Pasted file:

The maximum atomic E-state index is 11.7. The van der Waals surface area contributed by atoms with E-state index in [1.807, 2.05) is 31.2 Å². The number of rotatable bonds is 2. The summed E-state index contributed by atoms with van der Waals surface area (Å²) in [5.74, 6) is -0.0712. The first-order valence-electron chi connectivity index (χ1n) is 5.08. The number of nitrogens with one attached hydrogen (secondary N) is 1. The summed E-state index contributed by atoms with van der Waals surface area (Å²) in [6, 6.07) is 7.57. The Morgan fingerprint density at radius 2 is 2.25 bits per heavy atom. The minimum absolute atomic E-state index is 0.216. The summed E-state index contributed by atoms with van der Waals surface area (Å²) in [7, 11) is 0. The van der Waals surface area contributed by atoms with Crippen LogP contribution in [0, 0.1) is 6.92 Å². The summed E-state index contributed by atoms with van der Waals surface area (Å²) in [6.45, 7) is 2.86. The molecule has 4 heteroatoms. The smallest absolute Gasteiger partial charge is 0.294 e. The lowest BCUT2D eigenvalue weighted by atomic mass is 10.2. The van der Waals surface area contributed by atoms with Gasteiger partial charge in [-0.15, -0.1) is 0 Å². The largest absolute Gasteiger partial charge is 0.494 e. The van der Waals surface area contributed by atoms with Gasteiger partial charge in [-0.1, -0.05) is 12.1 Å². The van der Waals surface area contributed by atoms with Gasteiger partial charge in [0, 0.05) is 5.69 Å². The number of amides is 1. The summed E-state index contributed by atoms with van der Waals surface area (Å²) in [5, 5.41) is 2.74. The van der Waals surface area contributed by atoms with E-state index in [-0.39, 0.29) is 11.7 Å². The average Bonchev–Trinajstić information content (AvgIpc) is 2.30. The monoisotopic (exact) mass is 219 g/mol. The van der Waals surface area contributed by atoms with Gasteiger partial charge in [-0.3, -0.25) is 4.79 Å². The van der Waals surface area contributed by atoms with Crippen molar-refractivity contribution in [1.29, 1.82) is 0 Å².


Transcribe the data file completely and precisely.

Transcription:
The maximum atomic E-state index is 11.7. The van der Waals surface area contributed by atoms with E-state index in [1.807, 2.05) is 31.2 Å². The number of rotatable bonds is 2. The summed E-state index contributed by atoms with van der Waals surface area (Å²) in [5.74, 6) is -0.0712. The first-order valence-electron chi connectivity index (χ1n) is 5.08. The number of nitrogens with one attached hydrogen (secondary N) is 1. The summed E-state index contributed by atoms with van der Waals surface area (Å²) in [6, 6.07) is 7.57. The Morgan fingerprint density at radius 2 is 2.25 bits per heavy atom. The minimum absolute atomic E-state index is 0.216. The summed E-state index contributed by atoms with van der Waals surface area (Å²) in [7, 11) is 0. The van der Waals surface area contributed by atoms with Crippen LogP contribution in [0, 0.1) is 6.92 Å². The summed E-state index contributed by atoms with van der Waals surface area (Å²) in [6.45, 7) is 2.86. The molecule has 4 heteroatoms. The smallest absolute Gasteiger partial charge is 0.294 e. The lowest BCUT2D eigenvalue weighted by atomic mass is 10.2. The van der Waals surface area contributed by atoms with Gasteiger partial charge in [-0.15, -0.1) is 0 Å². The largest absolute Gasteiger partial charge is 0.494 e. The van der Waals surface area contributed by atoms with Gasteiger partial charge in [-0.1, -0.05) is 12.1 Å². The van der Waals surface area contributed by atoms with Gasteiger partial charge in [0, 0.05) is 5.69 Å². The number of amides is 1. The summed E-state index contributed by atoms with van der Waals surface area (Å²) in [5, 5.41) is 2.74. The van der Waals surface area contributed by atoms with E-state index in [-0.39, 0.29) is 11.7 Å². The average Bonchev–Trinajstić information content (AvgIpc) is 2.30. The monoisotopic (exact) mass is 219 g/mol. The van der Waals surface area contributed by atoms with Gasteiger partial charge in [-0.3, -0.25) is 4.79 Å². The van der Waals surface area contributed by atoms with Crippen molar-refractivity contribution in [1.29, 1.82) is 0 Å².